|Date(s):||November 1942 to May 1943|
|Tag(s):||Anti-Semitism, historical memory, Holocaust, Tunisia|
|Course:||“Historian's Craft,” University of Alabama at Birmingham|
Over 70 years ago, Faiza Abdul-Wahab’s father, Khaled, rescued several Jewish families from German troops occupying the town of Mahdia, Tunisia. After the occupation commenced in November 1942, Nazi and Vichy leaders in Tunisia enacted a set of anti-Semitic laws similar to those in Europe. According to the sources found in the United States Holocaust Memorial Museum International Archive, these laws required Tunisian Jews to wear yellow badges, pay hefty fines, and be subject to property confiscation. The laws also put some Jewish men into forced labor camps. Khaled Abdul-Wahab was a businessman who owned a farm just outside the town of Mahdia. When the Germans arrived in town, Abdul-Wahab wanted to find a way to help his neighbors regardless of their religious beliefs. Despite being Muslim, Abdul-Wahab offered protection to several Jewish families in the area when their fathers and husbands were sent to work camps. He allowed them to stay at his farm and live inside the stables. Abdul-Wahab even made friends with some of the German officers in order to avert suspicion away from his farm. One night while hosting the officers at a dinner party, several of the drunken officers broke away from the party and made their way to the stables. They began yelling and threatening the women and children inside. “We know you are Jews!” the officers screamed. Abdul-Wahab confronted the officers and, after a few tense moments, the officers left. It is unknown how he convinced the officers to leave without incident, but in any case, the Germans did not return to Abdul-Wahab’s farm for the duration of the occupation.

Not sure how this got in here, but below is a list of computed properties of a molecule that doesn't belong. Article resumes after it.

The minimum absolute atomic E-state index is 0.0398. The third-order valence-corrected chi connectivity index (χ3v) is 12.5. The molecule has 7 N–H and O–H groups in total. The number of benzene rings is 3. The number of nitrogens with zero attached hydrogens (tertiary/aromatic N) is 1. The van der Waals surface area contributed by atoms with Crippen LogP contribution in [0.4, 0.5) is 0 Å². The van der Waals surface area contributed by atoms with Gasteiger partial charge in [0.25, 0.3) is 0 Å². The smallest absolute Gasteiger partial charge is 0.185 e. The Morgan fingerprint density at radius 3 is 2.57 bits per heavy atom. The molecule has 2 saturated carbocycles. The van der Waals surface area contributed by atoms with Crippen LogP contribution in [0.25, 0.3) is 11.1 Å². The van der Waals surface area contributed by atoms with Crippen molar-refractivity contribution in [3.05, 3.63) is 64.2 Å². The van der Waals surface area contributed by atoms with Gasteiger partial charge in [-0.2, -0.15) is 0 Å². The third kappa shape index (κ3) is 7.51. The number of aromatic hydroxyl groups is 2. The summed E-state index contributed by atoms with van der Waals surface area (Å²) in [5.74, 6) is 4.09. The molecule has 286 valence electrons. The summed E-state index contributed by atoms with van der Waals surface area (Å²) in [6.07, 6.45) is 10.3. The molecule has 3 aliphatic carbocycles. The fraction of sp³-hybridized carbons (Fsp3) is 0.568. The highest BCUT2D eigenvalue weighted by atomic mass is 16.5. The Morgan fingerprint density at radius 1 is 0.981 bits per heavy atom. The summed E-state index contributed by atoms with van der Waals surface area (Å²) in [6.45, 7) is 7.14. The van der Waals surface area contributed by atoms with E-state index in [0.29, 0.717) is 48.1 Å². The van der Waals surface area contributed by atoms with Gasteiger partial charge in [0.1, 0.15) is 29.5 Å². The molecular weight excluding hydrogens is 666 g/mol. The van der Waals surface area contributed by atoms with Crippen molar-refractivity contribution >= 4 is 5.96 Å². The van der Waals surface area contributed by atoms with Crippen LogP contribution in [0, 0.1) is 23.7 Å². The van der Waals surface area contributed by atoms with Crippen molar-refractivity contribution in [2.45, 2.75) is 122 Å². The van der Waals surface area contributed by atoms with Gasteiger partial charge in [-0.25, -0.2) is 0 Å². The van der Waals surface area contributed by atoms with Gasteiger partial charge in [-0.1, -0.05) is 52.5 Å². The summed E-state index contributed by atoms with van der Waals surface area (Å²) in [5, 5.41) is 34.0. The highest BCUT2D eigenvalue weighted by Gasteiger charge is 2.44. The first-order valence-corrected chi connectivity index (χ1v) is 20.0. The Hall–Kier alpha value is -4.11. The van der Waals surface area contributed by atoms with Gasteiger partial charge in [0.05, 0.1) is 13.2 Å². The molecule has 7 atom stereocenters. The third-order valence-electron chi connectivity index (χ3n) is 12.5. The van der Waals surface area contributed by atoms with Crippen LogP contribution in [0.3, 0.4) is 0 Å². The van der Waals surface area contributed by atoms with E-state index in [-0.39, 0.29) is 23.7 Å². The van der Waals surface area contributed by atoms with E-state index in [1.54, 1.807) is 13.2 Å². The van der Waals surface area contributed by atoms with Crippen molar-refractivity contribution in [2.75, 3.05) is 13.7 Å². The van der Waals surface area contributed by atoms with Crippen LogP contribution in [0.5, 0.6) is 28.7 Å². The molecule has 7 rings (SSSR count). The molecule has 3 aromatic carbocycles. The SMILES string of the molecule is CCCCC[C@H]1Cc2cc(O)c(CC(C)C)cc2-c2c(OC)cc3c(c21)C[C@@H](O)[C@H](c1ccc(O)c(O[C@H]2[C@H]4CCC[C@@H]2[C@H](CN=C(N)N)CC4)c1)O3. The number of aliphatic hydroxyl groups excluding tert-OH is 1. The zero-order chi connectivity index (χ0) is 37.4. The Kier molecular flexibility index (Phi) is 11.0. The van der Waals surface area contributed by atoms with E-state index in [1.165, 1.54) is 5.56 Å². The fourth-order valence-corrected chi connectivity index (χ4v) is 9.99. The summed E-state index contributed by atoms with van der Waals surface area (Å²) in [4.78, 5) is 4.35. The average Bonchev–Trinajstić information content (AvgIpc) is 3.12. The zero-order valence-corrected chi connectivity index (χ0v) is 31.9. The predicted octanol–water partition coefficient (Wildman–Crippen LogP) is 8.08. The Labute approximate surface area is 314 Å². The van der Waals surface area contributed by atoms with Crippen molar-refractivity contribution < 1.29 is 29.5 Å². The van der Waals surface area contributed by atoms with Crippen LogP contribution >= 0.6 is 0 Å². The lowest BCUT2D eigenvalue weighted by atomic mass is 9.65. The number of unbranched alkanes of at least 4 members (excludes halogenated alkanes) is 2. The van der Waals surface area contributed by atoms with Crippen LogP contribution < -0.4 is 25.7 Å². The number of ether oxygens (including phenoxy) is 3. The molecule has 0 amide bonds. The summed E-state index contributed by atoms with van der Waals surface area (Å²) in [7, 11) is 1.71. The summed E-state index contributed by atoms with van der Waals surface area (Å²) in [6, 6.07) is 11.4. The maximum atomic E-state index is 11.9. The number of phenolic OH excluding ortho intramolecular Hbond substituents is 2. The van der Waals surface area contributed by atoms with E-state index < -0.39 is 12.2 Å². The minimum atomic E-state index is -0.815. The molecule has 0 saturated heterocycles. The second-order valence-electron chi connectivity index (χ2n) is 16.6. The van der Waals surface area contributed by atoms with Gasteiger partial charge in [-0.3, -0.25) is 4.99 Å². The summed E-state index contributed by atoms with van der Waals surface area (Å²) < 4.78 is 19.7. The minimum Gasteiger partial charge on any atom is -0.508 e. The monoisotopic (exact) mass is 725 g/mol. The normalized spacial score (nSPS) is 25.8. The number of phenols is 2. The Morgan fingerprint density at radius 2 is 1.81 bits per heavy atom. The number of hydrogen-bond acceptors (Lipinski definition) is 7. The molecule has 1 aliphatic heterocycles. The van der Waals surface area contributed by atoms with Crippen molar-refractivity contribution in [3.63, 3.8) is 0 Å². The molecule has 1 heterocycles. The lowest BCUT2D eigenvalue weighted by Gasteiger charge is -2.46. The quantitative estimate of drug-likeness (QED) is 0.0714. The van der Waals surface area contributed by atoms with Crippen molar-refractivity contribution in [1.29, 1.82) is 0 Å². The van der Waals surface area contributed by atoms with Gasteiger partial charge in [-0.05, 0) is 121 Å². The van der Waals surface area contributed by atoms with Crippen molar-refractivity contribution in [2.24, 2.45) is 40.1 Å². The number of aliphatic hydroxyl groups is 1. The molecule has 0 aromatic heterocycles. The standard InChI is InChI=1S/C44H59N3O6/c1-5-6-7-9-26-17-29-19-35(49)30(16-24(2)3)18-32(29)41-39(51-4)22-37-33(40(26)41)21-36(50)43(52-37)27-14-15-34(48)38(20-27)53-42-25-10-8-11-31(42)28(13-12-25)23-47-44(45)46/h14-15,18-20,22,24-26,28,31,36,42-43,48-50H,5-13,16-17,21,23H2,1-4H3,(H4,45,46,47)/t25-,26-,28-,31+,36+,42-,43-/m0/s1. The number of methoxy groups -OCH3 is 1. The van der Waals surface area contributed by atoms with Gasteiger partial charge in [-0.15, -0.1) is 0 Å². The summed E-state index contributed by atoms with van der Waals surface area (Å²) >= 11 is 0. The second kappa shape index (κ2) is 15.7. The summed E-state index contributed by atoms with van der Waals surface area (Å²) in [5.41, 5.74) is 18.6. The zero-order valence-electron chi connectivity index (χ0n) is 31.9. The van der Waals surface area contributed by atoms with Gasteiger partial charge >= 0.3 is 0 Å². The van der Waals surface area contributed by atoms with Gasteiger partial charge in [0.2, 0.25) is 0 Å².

Until recently, Faiza’s father’s wartime activities had remained a mystery, however after reading an article in the New York Times written by a woman Khaled had saved, Faiza learned a great deal about her father’s heroic actions. After hearing this story, Faiza set out on a quest to have her father commemorated for his heroic actions. She wanted him to be recognized as a “Righteous Gentile” by Yad Vashem, the Israeli Holocaust museum. Faiza’s quest to have her father’s memory remembered and commemorated is typical of many stories from the Holocaust. Historian T.G. Ashplant recognized the modern trends in Holocaust commemoration and gives several examples on why a member of the “grandchild generation” would want their relative commemorated. Relatives of people who experienced these times first hand often want these events recorded in order to honor the span of living memory. However, in the case of Faiza Abdul-Wahab, her father was deceased when she first found out about his heroic deeds. For Faiza, it is important to address the question of culture memory and the complex relationship between past and present. In today’s world, cultural relations between Jews and Muslims are at an all time high, so bringing Khaled’s story to light could help ease tensions between the two cultures. Historian Robert Satloff concurs with this assumption by suggesting that documenting just one “righteous” Arab could make “Arabs see the Holocaust as a source of pride, worthy of remembering, not something to avoid or deny.”
Faiza Abdul-Wahab’s quest to commemorate her father is not unlike the quest of many children and grandchildren whose relatives experienced the Holocaust. Khaled Abdul-Wahab may not have been obligated to these people in any way, but he chose to provide them protection during one of the most horrific periods in modern history.